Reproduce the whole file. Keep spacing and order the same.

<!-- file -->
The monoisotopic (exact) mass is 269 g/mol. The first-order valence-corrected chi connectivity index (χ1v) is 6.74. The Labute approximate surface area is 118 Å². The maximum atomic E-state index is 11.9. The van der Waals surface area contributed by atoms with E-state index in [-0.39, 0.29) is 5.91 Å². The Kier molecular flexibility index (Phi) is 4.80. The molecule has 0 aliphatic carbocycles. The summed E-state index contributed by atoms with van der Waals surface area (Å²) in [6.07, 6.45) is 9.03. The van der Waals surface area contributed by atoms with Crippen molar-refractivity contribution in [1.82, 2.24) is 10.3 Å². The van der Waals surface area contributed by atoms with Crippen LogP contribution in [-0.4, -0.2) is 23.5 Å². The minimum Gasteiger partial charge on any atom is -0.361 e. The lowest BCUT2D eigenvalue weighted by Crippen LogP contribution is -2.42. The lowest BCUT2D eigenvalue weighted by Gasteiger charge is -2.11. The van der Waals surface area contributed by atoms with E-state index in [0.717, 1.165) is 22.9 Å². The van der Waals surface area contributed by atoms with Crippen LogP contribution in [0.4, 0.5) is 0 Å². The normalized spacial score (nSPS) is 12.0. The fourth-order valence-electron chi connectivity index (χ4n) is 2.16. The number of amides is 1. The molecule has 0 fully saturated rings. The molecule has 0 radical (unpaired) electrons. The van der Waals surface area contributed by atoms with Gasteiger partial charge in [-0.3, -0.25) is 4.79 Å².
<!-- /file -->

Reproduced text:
The monoisotopic (exact) mass is 269 g/mol. The first-order valence-corrected chi connectivity index (χ1v) is 6.74. The Labute approximate surface area is 118 Å². The maximum atomic E-state index is 11.9. The van der Waals surface area contributed by atoms with E-state index in [-0.39, 0.29) is 5.91 Å². The Kier molecular flexibility index (Phi) is 4.80. The molecule has 0 aliphatic carbocycles. The summed E-state index contributed by atoms with van der Waals surface area (Å²) in [6.07, 6.45) is 9.03. The van der Waals surface area contributed by atoms with Crippen molar-refractivity contribution in [1.82, 2.24) is 10.3 Å². The van der Waals surface area contributed by atoms with Crippen LogP contribution in [-0.4, -0.2) is 23.5 Å². The minimum Gasteiger partial charge on any atom is -0.361 e. The lowest BCUT2D eigenvalue weighted by Crippen LogP contribution is -2.42. The lowest BCUT2D eigenvalue weighted by Gasteiger charge is -2.11. The van der Waals surface area contributed by atoms with E-state index in [0.717, 1.165) is 22.9 Å². The van der Waals surface area contributed by atoms with Crippen LogP contribution in [0.4, 0.5) is 0 Å². The normalized spacial score (nSPS) is 12.0. The fourth-order valence-electron chi connectivity index (χ4n) is 2.16. The number of amides is 1. The molecule has 0 fully saturated rings. The molecule has 0 radical (unpaired) electrons. The van der Waals surface area contributed by atoms with Gasteiger partial charge in [-0.3, -0.25) is 4.79 Å².